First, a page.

In 1906, when the first big batch of Labour MPs entered parliament, an enterprising journalist asked these and other left-liberal MPs what books and authors had influenced them. The name most often mentioned - 17 times - was John Ruskin. Marx was named only twice. It is surprising that these pioneers, most of whom were working class, should revere a dead Victorian art critic - all the more so because the Ruskin text they mentioned most often, Unto This Last, was a flop when it first appeared in 1860, and Ruskin's ultra-Tory, hierarchical anti-utilitarianism seemed unlikely to appeal to the working man.
Yet, from the 1880s onwards, Unto This Last was very widely read. In the worsening social and economic conditions that closed the 19th century, Ruskin's criticism of capitalism and his emphasis on value in co-operative use - as opposed to competitive exchange - supplied a moral language with which the labour movement could arm itself. Spread by university extension lecturers, some of whom had sat at Ruskin's feet at Oxford, the Ruskinian word was heard across the land. Ruskin College, training ground for at least one future deputy prime minister (Prescott, J), was founded in 1899; Toynbee Hall had been established in the East End of London in 1884 as a tribute to the foreman on Ruskin's notorious roadbuilding experiment in Oxford. Unto This Last proposed many of the features of a welfare state. Two denizens of Toynbee Hall, Clement Attlee and William Beveridge, were to turn Ruskin's utopia into a somewhat lesser reality.
In spite of all this, Ruskin's High Victorian language hardly speaks to us today. Few will recognise that the title Unto This Last is an allusion to the parable of the labourers and the vineyard owner in St Matthew's Gospel, with his unusual understanding of equal pay and the working time directive. Yet the evils of capitalism, industrialism and utilitarianism are still here. Finding a new way to express Ruskin's ethical counter-arguments is a problem for the Ruskin Foundation, responsible for the manuscripts and drawings in the Ruskin Library at Lancaster University and for Ruskin's Lake District house, Brantwood. As the celebrations marking the centenary of Ruskin's death in 2000 showed, academic interest in the man is significant, and his aesthetic and critical ideas are taken seriously. But his audience is a narrow, educated one. It's a readership comparable to those who read him in the 1860s, not the masses of the late 19th century, who were galvanised as much by his social criticism as his art.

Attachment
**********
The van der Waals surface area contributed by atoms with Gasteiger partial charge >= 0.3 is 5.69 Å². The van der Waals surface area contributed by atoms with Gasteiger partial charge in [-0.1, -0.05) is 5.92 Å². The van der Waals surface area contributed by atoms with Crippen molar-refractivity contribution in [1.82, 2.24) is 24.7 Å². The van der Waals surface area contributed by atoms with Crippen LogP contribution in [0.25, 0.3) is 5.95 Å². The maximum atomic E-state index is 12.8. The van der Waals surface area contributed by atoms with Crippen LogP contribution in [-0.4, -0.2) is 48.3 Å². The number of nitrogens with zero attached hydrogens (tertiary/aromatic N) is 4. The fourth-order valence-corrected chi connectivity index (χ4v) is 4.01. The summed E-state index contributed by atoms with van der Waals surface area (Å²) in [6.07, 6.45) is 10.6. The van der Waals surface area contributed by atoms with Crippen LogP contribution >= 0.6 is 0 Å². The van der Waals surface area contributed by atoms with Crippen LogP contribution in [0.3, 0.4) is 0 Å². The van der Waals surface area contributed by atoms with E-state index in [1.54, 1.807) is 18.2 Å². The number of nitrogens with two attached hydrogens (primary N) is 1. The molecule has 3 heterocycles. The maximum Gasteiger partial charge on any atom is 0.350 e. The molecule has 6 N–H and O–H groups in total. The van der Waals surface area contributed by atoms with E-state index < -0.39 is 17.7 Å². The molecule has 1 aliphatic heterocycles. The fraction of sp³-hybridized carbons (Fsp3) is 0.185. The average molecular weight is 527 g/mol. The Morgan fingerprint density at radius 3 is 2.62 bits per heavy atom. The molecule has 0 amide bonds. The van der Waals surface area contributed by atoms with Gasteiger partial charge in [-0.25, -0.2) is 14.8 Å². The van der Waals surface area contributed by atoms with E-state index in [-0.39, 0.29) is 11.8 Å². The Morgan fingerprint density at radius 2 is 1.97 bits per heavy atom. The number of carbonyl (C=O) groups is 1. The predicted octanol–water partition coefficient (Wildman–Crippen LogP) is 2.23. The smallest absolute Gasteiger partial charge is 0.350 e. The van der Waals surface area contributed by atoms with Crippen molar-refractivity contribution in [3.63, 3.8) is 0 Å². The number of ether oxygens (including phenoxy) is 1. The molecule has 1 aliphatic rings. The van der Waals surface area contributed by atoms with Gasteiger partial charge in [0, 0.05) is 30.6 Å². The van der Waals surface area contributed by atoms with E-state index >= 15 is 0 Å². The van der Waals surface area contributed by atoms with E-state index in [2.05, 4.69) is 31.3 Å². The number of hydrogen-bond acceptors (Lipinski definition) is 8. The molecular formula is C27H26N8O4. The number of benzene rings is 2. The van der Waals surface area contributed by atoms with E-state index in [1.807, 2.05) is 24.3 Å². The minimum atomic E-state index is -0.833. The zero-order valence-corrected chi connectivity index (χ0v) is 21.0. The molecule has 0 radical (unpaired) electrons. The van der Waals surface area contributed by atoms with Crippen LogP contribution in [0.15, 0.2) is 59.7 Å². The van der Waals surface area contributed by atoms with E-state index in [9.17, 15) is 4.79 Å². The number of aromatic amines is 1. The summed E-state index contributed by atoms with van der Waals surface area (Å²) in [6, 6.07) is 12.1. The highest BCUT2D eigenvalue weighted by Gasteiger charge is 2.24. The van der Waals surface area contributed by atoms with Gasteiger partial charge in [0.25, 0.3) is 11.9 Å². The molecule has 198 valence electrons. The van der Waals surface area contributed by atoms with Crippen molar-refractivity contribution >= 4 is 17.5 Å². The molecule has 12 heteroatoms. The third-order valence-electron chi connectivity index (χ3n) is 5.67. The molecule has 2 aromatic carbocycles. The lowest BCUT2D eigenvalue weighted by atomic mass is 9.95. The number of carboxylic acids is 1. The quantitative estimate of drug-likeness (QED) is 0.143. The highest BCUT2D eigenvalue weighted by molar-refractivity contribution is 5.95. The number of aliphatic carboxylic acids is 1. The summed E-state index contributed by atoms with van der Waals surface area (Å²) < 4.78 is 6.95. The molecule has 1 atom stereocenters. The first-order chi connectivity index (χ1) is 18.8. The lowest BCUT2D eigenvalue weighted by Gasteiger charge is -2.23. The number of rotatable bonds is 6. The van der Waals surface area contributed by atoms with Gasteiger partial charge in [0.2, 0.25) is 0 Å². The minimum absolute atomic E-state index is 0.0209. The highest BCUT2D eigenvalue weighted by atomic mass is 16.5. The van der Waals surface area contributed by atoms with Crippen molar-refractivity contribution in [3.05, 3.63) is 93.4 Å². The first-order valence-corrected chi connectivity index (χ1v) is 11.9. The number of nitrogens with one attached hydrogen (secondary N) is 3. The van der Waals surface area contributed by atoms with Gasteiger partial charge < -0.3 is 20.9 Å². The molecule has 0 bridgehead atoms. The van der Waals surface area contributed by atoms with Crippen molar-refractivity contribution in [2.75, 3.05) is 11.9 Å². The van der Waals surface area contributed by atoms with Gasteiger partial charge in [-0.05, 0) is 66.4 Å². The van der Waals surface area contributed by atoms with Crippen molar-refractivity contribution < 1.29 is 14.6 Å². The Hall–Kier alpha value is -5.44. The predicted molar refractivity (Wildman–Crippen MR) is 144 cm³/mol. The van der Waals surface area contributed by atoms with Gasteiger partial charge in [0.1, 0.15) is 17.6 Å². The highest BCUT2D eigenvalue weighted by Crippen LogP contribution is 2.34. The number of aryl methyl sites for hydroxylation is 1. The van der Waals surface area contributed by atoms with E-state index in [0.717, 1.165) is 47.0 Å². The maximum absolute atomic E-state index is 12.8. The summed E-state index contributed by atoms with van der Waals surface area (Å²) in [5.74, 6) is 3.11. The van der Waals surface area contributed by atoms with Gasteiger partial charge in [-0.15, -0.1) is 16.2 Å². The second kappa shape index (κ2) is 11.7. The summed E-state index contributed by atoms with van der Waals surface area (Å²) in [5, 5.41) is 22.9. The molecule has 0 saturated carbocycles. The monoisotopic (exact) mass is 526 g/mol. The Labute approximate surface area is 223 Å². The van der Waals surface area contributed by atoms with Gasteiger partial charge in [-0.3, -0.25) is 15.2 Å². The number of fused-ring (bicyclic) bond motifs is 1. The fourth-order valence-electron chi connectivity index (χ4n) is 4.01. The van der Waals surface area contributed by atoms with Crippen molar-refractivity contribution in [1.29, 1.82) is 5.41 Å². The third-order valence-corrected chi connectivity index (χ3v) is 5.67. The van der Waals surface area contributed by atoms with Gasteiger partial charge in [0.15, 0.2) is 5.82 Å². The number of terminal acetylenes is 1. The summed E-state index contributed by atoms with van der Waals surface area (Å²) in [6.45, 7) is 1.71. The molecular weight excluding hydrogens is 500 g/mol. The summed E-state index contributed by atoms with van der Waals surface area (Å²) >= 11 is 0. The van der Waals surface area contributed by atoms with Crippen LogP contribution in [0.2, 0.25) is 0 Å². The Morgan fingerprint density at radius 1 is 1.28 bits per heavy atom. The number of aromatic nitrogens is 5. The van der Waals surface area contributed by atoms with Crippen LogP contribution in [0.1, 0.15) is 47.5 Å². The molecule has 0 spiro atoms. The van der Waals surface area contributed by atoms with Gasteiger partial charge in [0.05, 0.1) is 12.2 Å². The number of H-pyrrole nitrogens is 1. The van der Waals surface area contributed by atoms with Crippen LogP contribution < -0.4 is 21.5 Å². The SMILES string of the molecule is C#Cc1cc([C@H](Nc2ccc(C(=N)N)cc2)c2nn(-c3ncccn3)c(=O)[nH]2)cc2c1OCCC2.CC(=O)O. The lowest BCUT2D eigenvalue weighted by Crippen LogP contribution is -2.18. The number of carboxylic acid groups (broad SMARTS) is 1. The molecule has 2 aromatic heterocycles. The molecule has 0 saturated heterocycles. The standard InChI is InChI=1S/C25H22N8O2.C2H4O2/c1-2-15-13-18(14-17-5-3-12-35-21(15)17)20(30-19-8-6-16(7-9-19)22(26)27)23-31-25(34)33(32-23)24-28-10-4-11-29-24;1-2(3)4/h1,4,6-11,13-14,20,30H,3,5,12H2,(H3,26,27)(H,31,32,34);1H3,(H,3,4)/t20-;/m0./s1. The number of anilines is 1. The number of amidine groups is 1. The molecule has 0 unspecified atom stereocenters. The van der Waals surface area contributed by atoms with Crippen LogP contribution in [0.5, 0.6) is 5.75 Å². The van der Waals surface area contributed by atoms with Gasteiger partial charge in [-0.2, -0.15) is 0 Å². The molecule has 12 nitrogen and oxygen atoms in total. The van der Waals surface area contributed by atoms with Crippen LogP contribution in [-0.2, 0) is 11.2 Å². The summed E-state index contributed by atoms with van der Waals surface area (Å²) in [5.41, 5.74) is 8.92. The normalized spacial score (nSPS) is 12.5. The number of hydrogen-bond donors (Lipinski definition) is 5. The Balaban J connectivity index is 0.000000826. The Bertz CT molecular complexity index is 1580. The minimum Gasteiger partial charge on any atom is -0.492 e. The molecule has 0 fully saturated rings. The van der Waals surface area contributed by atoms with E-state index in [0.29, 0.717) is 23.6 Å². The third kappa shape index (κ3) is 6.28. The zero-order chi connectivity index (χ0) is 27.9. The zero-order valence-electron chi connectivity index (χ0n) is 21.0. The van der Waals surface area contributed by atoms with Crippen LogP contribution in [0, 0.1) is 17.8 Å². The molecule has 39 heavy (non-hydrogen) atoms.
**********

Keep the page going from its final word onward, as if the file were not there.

Funded by the Heritage Lottery Fund, the foundation hired Emma Bartlett, a former arts education officer, to investigate how to spread the Ruskinian word beyond academia. Bartlett had not read Ruskin. The first text she tackled was Unto This Last. "I was immediately struck by the way he used parables to make his points come alive," she says. "He wants you to see what happens if you are greedy or unjust." From this sprang the idea of turning Ruskin's 19th-century solemnities into a comic for the 21st century. The writer Kevin Jackson, who had already devised A Ruskin Alphabet, was approached. He suggested the cartoonist Hunt Emerson, a contri-butor to the Beano. In Emerson's hands, Unto This Last became How To Be Rich.
As a principled Ruskinian, Jackson worked pro bono to supply Emerson with the equivalent of a film script, turning Ruskin's own parables into mini-stories. Jackson admits to "having shamelessly swiped the idea of a dream-journey from Dante", with Ruskin as Virgil, leading their invention, Darren Bloke, to the light.
A first run of 15,000 copies of How To Be Rich has been printed. Ten thousand of these will be distributed free to secondary schools, together with packs suggest- ing ways in which pupils can re-engage with the great debate, started by Ruskin, about values and citizenship. One appropriate destination would be the House of Commons Library. It would be heartening to think that today's Labour MPs could also learn from Ruskin that "there is no Wealth but Life".
Teachers interested in ordering copies can contact Ruskin For All at Ruskin@lancaster.ac.uk
Robert Hewison, a trustee of the Ruskin Foundation, is writing a book on Venice and Ruskin